Agencies turn in audits on time--and most pass muster

For the first time ever, all 24 federal agencies covered by the 1990 Chief Financial Officers Act turned in audited financial statements on time this year, according to the Senate Governmental Affairs Committee. The CFO Act requires agencies to prepare audited financial statements annually. The 2000 Reports Consolidation Act requires that agencies submit their audited financial statements for the previous fiscal year to Congress by March 1. All 24 agencies covered by the law turned their fiscal 2000 reports in on time, although several waited until late March 1 to do so, according to a congressional source. Auditors gave 18 of the agencies clean audit opinions, an indicator of sound financial management. Only 15 agencies received clean audit opinions on their fiscal 1999 financial statements, and only 19 turned their statements in on time last year. "Compliance in reporting agency expenditures is the best we've seen it to date," said Sen. Fred Thompson, R-Tenn., chairman of the committee. This year the Treasury Department got a clean, or "unqualified," opinion for the first time ever. The State Department recorded its first ever on-time opinion. Treasury owes its clean audit to improvements by the Internal Revenue Service, according to a Treasury official. The IRS, the biggest agency within Treasury, received a clean audit for the first time this year. "The IRS getting a clean opinion this year enabled Treasury to get over the top," said Bill Hugh, deputy assistant inspector general for audit at Treasury. While the State Department recorded its fourth consecutive clean fiscal statement, this year marks the first time the department submitted its audit on time. State's fiscal 1999 audit was three months late. "Part of the reason we were so late last year is we tried so hard to get a clean opinion the year before," said Richard Berman, acting assistant inspector general for audit at the department. The Environmental Protection Agency matched its fiscal 1997 performance, the only other year in which the agency submitted a clean, on-time opinion. Thompson praised agencies for producing the most clean financial statements since passage of the CFO Act. But he cautioned that federal financial systems are still unreliable. "What the reports don't show is that most agencies still do not have the procedures in place to track their expenditures, debts, property, and equipment on a regular basis, and fixing that is the next challenge," he said. The General Accounting Office noted in its January High Risk Series Update that many agencies obtain clean audit opinions only through "heroic efforts" and "ad hoc procedures," and that most federal financial systems still cannot produce reliable information. President Bush has pledged to hold agency heads accountable for filing clean audits. "Heads of the agencies without clean opinions are expected to attack vigorously the long-standing difficulties and record-keeping deficiencies that prevent clean opinions," states the President's budget blueprint for fiscal year 2002.

The following chart shows the number of timely, clean and disclaimer audits received in each year agencies have submitted audited financial statements:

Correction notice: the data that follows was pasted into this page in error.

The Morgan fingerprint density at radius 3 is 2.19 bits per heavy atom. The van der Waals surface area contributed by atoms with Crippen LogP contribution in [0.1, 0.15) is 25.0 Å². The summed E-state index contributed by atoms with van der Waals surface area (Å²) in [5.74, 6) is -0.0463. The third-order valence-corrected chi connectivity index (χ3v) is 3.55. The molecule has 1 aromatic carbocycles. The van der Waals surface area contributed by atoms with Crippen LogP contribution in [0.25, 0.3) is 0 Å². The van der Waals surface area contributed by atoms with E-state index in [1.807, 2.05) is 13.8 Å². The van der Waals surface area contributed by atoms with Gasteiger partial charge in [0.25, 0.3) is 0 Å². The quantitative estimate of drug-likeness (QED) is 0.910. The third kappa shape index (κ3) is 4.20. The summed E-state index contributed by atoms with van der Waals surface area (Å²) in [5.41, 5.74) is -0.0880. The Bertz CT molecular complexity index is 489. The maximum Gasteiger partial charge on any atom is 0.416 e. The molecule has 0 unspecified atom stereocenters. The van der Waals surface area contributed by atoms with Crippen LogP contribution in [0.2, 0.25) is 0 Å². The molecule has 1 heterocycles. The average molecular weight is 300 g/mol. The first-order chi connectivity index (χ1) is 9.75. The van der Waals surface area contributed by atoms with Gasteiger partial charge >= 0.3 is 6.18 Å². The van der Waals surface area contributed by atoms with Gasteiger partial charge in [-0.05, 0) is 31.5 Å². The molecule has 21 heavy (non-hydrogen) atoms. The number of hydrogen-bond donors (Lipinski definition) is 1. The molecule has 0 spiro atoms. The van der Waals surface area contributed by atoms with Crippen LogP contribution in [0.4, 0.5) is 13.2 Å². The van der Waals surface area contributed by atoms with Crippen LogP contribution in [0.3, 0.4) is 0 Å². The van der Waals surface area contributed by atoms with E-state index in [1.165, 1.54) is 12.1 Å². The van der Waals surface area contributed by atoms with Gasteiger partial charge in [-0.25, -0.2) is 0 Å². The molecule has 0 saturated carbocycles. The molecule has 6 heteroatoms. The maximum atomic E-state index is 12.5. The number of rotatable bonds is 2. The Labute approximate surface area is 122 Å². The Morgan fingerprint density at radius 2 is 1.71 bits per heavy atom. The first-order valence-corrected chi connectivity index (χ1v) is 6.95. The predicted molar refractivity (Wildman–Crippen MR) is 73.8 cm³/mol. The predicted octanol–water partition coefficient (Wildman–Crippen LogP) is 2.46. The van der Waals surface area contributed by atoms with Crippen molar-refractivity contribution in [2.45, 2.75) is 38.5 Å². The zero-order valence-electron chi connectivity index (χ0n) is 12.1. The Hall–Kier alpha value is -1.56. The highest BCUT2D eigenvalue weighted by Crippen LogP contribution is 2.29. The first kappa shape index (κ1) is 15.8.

Year Timely Clean Disclaimer
1996 6 6 13
1997 13 11 8
1998 15 12 8
1999 19 15 5
2000 24 18 3
Federal Agencies' Financial Audit Results
Agency FY 2000
Audit Opinion*
FY 1999
Audit Opinion*
FY 1998
Audit Opinion*
Agency for International Development Disclaimer Disclaimer Disclaimer
Agriculture Disclaimer Disclaimer Disclaimer
Commerce** Unqualified Unqualified Unqualified/ Disclaimer
Defense Disclaimer Disclaimer Disclaimer
Education Qualified Qualified Disclaimer
Energy Unqualified Unqualified Qualified
Environmental Protection Agency Unqualified Qualified Unqualified
Federal Emergency Management Agency Unqualified Unqualified Unqualified
General Services Administration Unqualified Unqualified Unqualified
Health and Human Services Unqualified Unqualified Qualified
Housing & Urban Development Unqualified Disclaimer Unqualified
Interior Unqualified Unqualified (late) Unqualified
Justice Qualified*** Qualified Disclaimer
Labor Unqualified Unqualified Unqualified
NASA Unqualified Unqualified Unqualified
National Science Foundation Unqualified Unqualified Unqualified
Nuclear Regulatory Commission Unqualified Unqualified Unqualified
Office of Personnel Management Unqualified Disclaimer Disclaimer
Small Business Administration Unqualified Unqualified Unqualified
Social Security Administration Unqualified Unqualified Unqualified
State Unqualified Unqualified (late) Unqualified
Transportation Qualified Unqualified (late) Disclaimer
Treasury Unqualified Qualified Qualified
Veterans Affairs Unqualified Unqualified (late) Qualified

* An unqualified opinion means the agency's financial statements were reliable. A qualified opinion means segments of the statements were not reliable. A disclaimer of opinion means the auditor could not determine if the information in the statement was reliable. Late means the agency did not turn in its financial statement on time.

** In fiscal 1998, Commerce received an unqualified opinion on its balance sheet and a disclaimer on its other financial statements.

*** In fiscal 2000, Justice received an unqualified opinion on its balance sheet and custodial activity statement.

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